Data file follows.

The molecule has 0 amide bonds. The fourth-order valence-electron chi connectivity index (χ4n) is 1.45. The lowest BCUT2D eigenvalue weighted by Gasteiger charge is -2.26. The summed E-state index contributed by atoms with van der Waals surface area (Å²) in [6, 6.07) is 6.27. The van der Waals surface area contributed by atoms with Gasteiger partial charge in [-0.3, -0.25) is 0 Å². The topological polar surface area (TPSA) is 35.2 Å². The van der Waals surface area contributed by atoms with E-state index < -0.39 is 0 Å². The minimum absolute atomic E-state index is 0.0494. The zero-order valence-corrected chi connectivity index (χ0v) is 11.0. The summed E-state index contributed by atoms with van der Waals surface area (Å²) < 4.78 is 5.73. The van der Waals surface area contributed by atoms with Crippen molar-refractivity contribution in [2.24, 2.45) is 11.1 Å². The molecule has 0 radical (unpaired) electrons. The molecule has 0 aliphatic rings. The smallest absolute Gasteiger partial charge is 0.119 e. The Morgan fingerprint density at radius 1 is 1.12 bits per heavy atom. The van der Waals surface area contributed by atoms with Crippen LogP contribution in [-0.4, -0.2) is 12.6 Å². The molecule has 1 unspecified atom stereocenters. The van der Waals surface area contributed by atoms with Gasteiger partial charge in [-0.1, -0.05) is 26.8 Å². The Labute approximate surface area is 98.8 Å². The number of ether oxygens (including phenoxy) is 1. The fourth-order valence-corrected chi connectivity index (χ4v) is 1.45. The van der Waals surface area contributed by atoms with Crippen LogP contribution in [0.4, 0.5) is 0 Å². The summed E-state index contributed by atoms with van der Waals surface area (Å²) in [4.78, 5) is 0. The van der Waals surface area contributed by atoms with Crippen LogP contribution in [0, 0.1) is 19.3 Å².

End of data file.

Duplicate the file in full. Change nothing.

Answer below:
The molecule has 0 amide bonds. The fourth-order valence-electron chi connectivity index (χ4n) is 1.45. The lowest BCUT2D eigenvalue weighted by Gasteiger charge is -2.26. The summed E-state index contributed by atoms with van der Waals surface area (Å²) in [6, 6.07) is 6.27. The van der Waals surface area contributed by atoms with Gasteiger partial charge in [-0.3, -0.25) is 0 Å². The topological polar surface area (TPSA) is 35.2 Å². The van der Waals surface area contributed by atoms with E-state index < -0.39 is 0 Å². The minimum absolute atomic E-state index is 0.0494. The zero-order valence-corrected chi connectivity index (χ0v) is 11.0. The summed E-state index contributed by atoms with van der Waals surface area (Å²) < 4.78 is 5.73. The van der Waals surface area contributed by atoms with Crippen molar-refractivity contribution in [2.24, 2.45) is 11.1 Å². The molecule has 0 radical (unpaired) electrons. The molecule has 0 aliphatic rings. The smallest absolute Gasteiger partial charge is 0.119 e. The Morgan fingerprint density at radius 1 is 1.12 bits per heavy atom. The van der Waals surface area contributed by atoms with Crippen LogP contribution in [-0.4, -0.2) is 12.6 Å². The molecule has 1 unspecified atom stereocenters. The van der Waals surface area contributed by atoms with Gasteiger partial charge in [-0.1, -0.05) is 26.8 Å². The Labute approximate surface area is 98.8 Å². The number of ether oxygens (including phenoxy) is 1. The fourth-order valence-corrected chi connectivity index (χ4v) is 1.45. The van der Waals surface area contributed by atoms with Crippen LogP contribution in [0.4, 0.5) is 0 Å². The summed E-state index contributed by atoms with van der Waals surface area (Å²) in [4.78, 5) is 0. The van der Waals surface area contributed by atoms with Crippen LogP contribution in [0, 0.1) is 19.3 Å².